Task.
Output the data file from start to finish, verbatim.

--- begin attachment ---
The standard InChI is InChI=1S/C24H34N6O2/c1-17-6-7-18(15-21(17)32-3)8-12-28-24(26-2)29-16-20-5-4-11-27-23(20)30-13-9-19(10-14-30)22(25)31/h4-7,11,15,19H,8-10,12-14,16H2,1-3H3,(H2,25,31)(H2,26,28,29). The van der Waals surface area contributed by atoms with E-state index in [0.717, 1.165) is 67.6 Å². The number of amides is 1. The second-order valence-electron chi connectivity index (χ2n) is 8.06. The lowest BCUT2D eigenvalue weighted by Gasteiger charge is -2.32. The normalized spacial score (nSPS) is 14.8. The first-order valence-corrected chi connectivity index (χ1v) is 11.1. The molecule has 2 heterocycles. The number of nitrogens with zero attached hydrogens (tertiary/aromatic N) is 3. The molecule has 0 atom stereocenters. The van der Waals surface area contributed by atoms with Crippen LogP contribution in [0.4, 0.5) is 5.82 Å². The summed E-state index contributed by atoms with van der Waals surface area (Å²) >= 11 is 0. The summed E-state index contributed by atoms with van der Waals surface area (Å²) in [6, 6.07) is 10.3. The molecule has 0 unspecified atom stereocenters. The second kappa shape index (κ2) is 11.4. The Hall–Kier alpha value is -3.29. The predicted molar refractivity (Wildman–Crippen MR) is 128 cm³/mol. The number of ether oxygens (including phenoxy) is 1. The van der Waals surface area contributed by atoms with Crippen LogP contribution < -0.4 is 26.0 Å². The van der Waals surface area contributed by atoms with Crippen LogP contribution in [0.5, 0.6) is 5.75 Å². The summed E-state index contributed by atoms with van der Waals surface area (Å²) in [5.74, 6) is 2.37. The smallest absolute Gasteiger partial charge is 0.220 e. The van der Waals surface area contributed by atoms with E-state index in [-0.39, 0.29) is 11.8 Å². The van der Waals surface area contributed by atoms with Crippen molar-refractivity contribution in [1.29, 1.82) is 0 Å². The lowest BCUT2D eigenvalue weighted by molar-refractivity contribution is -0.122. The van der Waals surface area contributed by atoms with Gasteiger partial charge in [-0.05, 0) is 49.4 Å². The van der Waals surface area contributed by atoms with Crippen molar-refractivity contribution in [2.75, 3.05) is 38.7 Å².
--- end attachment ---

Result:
The standard InChI is InChI=1S/C24H34N6O2/c1-17-6-7-18(15-21(17)32-3)8-12-28-24(26-2)29-16-20-5-4-11-27-23(20)30-13-9-19(10-14-30)22(25)31/h4-7,11,15,19H,8-10,12-14,16H2,1-3H3,(H2,25,31)(H2,26,28,29). The van der Waals surface area contributed by atoms with E-state index in [0.717, 1.165) is 67.6 Å². The number of amides is 1. The second-order valence-electron chi connectivity index (χ2n) is 8.06. The lowest BCUT2D eigenvalue weighted by Gasteiger charge is -2.32. The normalized spacial score (nSPS) is 14.8. The first-order valence-corrected chi connectivity index (χ1v) is 11.1. The molecule has 2 heterocycles. The number of nitrogens with zero attached hydrogens (tertiary/aromatic N) is 3. The molecule has 0 atom stereocenters. The van der Waals surface area contributed by atoms with Crippen LogP contribution in [0.4, 0.5) is 5.82 Å². The summed E-state index contributed by atoms with van der Waals surface area (Å²) >= 11 is 0. The summed E-state index contributed by atoms with van der Waals surface area (Å²) in [6, 6.07) is 10.3. The molecule has 0 unspecified atom stereocenters. The second kappa shape index (κ2) is 11.4. The Hall–Kier alpha value is -3.29. The predicted molar refractivity (Wildman–Crippen MR) is 128 cm³/mol. The number of ether oxygens (including phenoxy) is 1. The van der Waals surface area contributed by atoms with Crippen LogP contribution < -0.4 is 26.0 Å². The van der Waals surface area contributed by atoms with Crippen LogP contribution in [0.5, 0.6) is 5.75 Å². The summed E-state index contributed by atoms with van der Waals surface area (Å²) in [5.74, 6) is 2.37. The smallest absolute Gasteiger partial charge is 0.220 e. The van der Waals surface area contributed by atoms with E-state index in [-0.39, 0.29) is 11.8 Å². The van der Waals surface area contributed by atoms with Crippen molar-refractivity contribution in [1.29, 1.82) is 0 Å². The lowest BCUT2D eigenvalue weighted by molar-refractivity contribution is -0.122. The van der Waals surface area contributed by atoms with Gasteiger partial charge in [-0.05, 0) is 49.4 Å². The van der Waals surface area contributed by atoms with Crippen molar-refractivity contribution in [2.75, 3.05) is 38.7 Å².